Two big Parisian brands, Hermès and Chanel, who have both acquired a horological legitimacy with completely different styles, are counting on their “pavilions” to convey their message, as is the Movado Group, which brings together its flagship brands under the same new roof.
Barely ten years ago, Chanel attended BaselWorld for the first time, with the aim of “strengthening its position in the prestige watchmaking universe,” as the brand’s management said. Its entrance was marked by the launch of the J12 in white, a colour that was far from de rigueur in high-end watchmaking and which Chanel succeeded in establishing.
In ten years, Chanel has not just “strengthened” its position but has become a key player, with strong and immediately recognisable products (J12, Première, Mademoiselle Privé), at the crossroads between Parisian style and Swiss watchmaking. The horological content of its products has increasingly gained importance, with the result that it scooped an award at last year’s Geneva Watchmaking Grand Prix with the highly accomplished Première Tourbillon Volant model.
To mark its ten years of presence in Basel, Chanel, now in Hall 1, inaugurates a new three-storey stand (1,580 m2), designed by American architect Peter Marino. The man, who seems to be the exact opposite of someone like Toyo Ito with his trademark leather suit and leather cap on his head, is popular among the big fashion houses, including Chanel, for whom he has already designed a number of stores. Using the colour codes of the Paris fashion house, he has designed a spectacular white monolith for Basel, with strong geometric shapes, set on a black base in aluminium. The message is certainly different to that of Hermès: clear-cut and lively, minimalist and rigorously structured, where Hermès opts for curves, fluidity and sombre colours.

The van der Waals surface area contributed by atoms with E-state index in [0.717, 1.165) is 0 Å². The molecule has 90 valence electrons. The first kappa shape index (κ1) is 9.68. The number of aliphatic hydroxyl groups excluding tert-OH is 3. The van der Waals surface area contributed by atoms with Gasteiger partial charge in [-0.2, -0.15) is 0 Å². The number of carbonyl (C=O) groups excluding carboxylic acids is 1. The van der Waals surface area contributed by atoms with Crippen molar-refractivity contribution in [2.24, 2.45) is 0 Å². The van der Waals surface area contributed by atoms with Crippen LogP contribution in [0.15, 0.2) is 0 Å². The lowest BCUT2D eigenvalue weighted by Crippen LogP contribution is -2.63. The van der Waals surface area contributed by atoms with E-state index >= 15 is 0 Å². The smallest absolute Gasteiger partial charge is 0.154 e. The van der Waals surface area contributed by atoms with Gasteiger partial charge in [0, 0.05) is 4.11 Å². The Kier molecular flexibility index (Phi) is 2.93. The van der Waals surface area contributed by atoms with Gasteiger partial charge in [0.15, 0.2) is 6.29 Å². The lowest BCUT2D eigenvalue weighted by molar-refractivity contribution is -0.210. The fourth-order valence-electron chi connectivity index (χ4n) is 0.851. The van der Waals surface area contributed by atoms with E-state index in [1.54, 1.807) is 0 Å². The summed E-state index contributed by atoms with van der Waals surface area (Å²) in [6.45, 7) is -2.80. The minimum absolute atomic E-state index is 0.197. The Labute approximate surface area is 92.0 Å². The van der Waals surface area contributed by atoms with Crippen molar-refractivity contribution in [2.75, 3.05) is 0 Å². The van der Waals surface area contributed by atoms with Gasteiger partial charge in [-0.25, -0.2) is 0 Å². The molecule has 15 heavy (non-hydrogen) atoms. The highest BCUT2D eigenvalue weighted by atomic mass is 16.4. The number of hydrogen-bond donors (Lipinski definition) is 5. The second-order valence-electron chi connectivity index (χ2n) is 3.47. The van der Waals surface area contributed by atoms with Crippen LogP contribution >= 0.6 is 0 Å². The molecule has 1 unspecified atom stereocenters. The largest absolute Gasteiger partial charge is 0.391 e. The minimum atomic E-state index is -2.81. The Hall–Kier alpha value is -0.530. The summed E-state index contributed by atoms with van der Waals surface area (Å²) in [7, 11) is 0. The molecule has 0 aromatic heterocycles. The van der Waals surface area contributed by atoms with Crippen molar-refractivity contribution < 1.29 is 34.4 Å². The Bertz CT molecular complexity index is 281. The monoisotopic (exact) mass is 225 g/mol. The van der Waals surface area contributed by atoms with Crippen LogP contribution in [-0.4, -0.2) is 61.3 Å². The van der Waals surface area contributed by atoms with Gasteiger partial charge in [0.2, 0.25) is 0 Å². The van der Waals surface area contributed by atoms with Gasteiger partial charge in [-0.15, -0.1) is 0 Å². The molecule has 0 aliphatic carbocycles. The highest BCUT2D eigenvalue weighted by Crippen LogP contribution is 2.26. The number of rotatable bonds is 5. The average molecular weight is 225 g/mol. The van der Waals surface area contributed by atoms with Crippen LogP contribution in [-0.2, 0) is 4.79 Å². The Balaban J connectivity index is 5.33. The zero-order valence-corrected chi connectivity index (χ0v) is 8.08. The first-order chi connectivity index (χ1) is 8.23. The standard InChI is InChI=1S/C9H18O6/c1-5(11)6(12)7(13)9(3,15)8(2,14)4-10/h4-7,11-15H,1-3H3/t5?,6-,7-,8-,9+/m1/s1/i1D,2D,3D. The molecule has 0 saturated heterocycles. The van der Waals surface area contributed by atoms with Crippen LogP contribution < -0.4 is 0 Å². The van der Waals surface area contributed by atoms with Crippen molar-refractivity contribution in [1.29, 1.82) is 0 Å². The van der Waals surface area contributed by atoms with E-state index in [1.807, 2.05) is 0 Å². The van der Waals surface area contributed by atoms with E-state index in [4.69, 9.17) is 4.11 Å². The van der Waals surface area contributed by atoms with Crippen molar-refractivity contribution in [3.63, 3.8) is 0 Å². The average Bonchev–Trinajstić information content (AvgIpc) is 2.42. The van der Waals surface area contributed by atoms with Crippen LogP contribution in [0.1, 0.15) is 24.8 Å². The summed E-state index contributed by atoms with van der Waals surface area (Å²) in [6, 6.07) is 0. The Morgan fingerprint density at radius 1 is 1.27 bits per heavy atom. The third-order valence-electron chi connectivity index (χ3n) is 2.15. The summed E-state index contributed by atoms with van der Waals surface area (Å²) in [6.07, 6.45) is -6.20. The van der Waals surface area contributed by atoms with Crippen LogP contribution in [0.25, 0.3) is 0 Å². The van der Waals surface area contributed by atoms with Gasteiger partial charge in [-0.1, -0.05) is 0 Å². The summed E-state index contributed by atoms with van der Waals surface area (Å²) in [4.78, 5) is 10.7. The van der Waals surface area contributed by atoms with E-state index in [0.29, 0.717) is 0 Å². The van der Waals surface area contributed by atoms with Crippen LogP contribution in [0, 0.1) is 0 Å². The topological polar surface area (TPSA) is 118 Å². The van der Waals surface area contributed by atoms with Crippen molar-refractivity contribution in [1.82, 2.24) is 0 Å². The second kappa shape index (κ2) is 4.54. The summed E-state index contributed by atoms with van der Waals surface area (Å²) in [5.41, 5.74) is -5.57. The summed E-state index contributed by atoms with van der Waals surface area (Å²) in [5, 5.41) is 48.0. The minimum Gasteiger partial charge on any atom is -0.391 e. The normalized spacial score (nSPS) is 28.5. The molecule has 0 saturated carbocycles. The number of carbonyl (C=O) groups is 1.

But architecture is also paid tribute to by Chanel thanks to a major offensive for the Première collection, whose shape is, as we know, directly inspired by the Place Vendôme in Paris, the fashion house’s headquarters. In steel, white gold, yellow gold, with or without diamonds on the bezel, or even with a fully-paved bracelet and dials in black lacquer or white mother-of-pearl, the Première shows its absolute versatility in a charming promotional film shot for the occasion, which shows Parisian ladies in the daytime, at night, in everyday settings or at sophisticated happenings, all casually wearing their Première, mixed with other bracelets, on a Vespa, on the train, in the street or out on the town. Launched in 1987, over 25 years ago, the Première does not show a single wrinkle and even proves, with the sublime Première Tourbillon Volant Saphirs, that it goes perfectly well with high-end mechanical watchmaking.
Besides this major offensive for the Première, Chanel is also presenting new versions of its other icon, the J12, with, among other things, the ultra-white J12 White Phantom. There is also a good-looking J12 Noir Mat Superleggera chronograph for men or, at the high end, a new version of the J12 Chromatic Rétrograde Mystérieuse.
When architecture is the message
Hermès in fluid curves
Chanel, a monolith in black and white
MGI/Movado Group Inc. - The architectural birth of a group
Source: Europa Star April - May 2013 magazine issue